On a recent vacation to Ocean Isle Beach I had an unexpected adventure! I was sitting on our 11th floor condo porch enjoying my coffee and taking in the beautiful ocean view when I noticed a small crowd gathering on the beach by the dunes.
It was early in the morning and not many people were on the beach, so my curiosity was peaked. With camera in hand, I headed down to see what was happening. The first thing I noticed were strange tracks in the sand leading up to the dunes and back down to the ocean.
Then I noticed several people in T-shirts which identified them as volunteers for OIBSTPO (Ocean Isle Beach Sea Turtle Protection Organization). A small group of volunteers were digging carefully in the sand looking for a nest that had just been dug by a female turtle. Because of the recent tropical storm, Ana, and the sand erosion, the volunteers were relocating the eggs to a safer nesting area further up the beach. A volunteer with a clicker counted the eggs as they were removed from the nest. Today’s total: 125 eggs!
From talking with the volunteers I learned several facts about sea turtles:
- The nesting period begins May 1st and goes to the end of August.
- Gestation is between 45-90 days depending on the average temperature. The hotter the average daily temperature, the sooner the eggs hatch.
- The latest hatching recorded at OIB was the second week in November.
- Ocean Isle Beach has an average of 20 nests per season.
- Last year, sea turtle nests across the whole state were down, with only four nests at OIB.
- Contrary to popular opinion, sea turtles don’t always lay in the same spot, but do lay in the same general area.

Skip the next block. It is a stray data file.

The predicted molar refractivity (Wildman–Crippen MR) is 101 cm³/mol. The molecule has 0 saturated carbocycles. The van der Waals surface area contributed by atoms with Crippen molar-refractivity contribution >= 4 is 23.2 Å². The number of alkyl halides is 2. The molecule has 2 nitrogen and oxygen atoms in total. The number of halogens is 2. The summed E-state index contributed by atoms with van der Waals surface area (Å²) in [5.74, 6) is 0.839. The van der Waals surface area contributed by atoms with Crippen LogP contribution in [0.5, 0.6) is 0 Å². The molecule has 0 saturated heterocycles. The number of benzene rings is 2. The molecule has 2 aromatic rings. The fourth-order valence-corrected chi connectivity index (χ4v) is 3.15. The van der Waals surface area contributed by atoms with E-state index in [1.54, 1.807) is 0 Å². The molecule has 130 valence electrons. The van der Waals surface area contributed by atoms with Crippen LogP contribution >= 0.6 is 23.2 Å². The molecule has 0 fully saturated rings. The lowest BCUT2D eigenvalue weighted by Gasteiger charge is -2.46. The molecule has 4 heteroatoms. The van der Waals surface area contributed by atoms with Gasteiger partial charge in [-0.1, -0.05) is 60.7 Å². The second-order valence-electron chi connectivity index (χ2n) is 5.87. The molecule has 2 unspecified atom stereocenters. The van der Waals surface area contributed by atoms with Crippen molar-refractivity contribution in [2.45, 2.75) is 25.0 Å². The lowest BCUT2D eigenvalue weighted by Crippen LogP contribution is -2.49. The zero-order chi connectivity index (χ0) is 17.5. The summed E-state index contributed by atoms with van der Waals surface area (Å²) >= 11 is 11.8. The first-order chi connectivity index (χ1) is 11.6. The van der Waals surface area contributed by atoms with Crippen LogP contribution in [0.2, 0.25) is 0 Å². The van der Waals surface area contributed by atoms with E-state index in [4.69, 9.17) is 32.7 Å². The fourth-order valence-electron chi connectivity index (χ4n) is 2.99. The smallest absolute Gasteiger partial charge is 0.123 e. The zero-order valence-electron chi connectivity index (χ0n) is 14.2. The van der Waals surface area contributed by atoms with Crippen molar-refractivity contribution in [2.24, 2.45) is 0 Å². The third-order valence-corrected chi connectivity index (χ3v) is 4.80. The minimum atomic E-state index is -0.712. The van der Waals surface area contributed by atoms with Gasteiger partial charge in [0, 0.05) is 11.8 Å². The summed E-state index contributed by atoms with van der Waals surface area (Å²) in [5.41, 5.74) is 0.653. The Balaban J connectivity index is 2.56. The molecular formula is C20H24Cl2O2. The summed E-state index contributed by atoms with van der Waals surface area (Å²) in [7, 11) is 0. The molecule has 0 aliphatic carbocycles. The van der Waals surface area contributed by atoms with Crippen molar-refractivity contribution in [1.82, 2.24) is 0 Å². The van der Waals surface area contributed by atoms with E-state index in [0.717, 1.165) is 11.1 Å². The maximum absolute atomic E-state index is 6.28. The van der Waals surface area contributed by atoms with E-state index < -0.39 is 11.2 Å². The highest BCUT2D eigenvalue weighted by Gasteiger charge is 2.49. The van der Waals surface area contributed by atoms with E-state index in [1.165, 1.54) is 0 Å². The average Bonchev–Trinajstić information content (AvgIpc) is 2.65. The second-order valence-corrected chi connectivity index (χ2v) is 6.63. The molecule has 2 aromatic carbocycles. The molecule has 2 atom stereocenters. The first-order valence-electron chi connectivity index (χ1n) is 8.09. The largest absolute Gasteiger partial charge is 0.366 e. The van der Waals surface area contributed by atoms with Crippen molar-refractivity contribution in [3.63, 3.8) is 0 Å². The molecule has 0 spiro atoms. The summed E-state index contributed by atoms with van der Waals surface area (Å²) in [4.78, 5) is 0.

- Sea Turtles often lay over 100 eggs in a nest.
- The eggs are the size of a ping-pong ball and sort of rubbery.
- Using DNA testing at the University of Georgia, it has been determined that three generations of mother turtles have laid their eggs at OIB.
- Sea turtles can lay eggs up to seven times in a 10-day to two-week period because the eggs have already been fertilized within her.
Deb and Jim Boyce took over as coordinators for OIBSTPO five years ago, but they have been volunteering for the past 18 years since moving to Ocean Isle Beach.
“We moved from Pennsylvania, and being a country girl I’d never encountered sea turtles before,” Deb said. “One day I was walking on the beach and saw these huge tracks and thought to myself: What idiot drove a John Deere tractor from the water to the dunes and back again!
“Of course, they were turtle tracks, and that was the beginning of my sea turtle education. When my husband and I saw our first turtle hatching that August, it just grabbed our hearts and we’ve been volunteering ever since.”
OIBSTPO has a core of 25-30 volunteers, which increases once the eggs begin to hatch. Even people on vacation can volunteer to help site turtle nests by contacting the organization at Oibcturtleorg@atmc.net.
During the summer months free turtle talks take place each week at OIB. See OIBSTPO website for more info.
© 2015 article and photos by Sandra Chambers